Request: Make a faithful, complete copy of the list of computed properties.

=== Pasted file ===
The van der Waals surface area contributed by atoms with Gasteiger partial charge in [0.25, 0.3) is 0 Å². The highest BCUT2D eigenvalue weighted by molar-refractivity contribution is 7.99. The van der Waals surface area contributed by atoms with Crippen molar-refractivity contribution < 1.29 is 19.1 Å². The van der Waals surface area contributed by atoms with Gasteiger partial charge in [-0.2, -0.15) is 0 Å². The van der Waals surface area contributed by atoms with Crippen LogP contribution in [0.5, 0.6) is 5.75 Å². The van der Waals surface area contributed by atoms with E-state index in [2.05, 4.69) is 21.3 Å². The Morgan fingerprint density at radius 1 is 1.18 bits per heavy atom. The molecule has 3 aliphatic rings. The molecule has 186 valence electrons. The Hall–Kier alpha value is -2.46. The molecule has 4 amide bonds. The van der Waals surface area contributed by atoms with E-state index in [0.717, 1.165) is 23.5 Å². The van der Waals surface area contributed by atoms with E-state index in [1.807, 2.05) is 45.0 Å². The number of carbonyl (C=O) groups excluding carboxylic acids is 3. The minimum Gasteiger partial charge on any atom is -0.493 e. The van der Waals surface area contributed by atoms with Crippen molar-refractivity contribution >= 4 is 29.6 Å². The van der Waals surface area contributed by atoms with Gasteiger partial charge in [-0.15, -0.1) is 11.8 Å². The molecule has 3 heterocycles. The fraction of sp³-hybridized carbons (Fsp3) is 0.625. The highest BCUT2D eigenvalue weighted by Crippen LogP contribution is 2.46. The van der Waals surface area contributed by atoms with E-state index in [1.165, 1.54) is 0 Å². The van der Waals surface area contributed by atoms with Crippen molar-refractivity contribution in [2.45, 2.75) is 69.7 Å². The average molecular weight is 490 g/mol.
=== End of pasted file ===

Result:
The van der Waals surface area contributed by atoms with Gasteiger partial charge in [0.25, 0.3) is 0 Å². The highest BCUT2D eigenvalue weighted by molar-refractivity contribution is 7.99. The van der Waals surface area contributed by atoms with Crippen molar-refractivity contribution < 1.29 is 19.1 Å². The van der Waals surface area contributed by atoms with Gasteiger partial charge in [-0.2, -0.15) is 0 Å². The van der Waals surface area contributed by atoms with Crippen LogP contribution in [0.5, 0.6) is 5.75 Å². The van der Waals surface area contributed by atoms with E-state index in [2.05, 4.69) is 21.3 Å². The Morgan fingerprint density at radius 1 is 1.18 bits per heavy atom. The molecule has 3 aliphatic rings. The molecule has 186 valence electrons. The Hall–Kier alpha value is -2.46. The molecule has 4 amide bonds. The van der Waals surface area contributed by atoms with E-state index in [0.717, 1.165) is 23.5 Å². The van der Waals surface area contributed by atoms with E-state index in [1.807, 2.05) is 45.0 Å². The number of carbonyl (C=O) groups excluding carboxylic acids is 3. The minimum Gasteiger partial charge on any atom is -0.493 e. The van der Waals surface area contributed by atoms with Crippen molar-refractivity contribution >= 4 is 29.6 Å². The van der Waals surface area contributed by atoms with Gasteiger partial charge in [-0.15, -0.1) is 11.8 Å². The molecule has 3 heterocycles. The fraction of sp³-hybridized carbons (Fsp3) is 0.625. The highest BCUT2D eigenvalue weighted by Crippen LogP contribution is 2.46. The van der Waals surface area contributed by atoms with E-state index in [1.165, 1.54) is 0 Å². The van der Waals surface area contributed by atoms with Crippen molar-refractivity contribution in [2.45, 2.75) is 69.7 Å². The average molecular weight is 490 g/mol.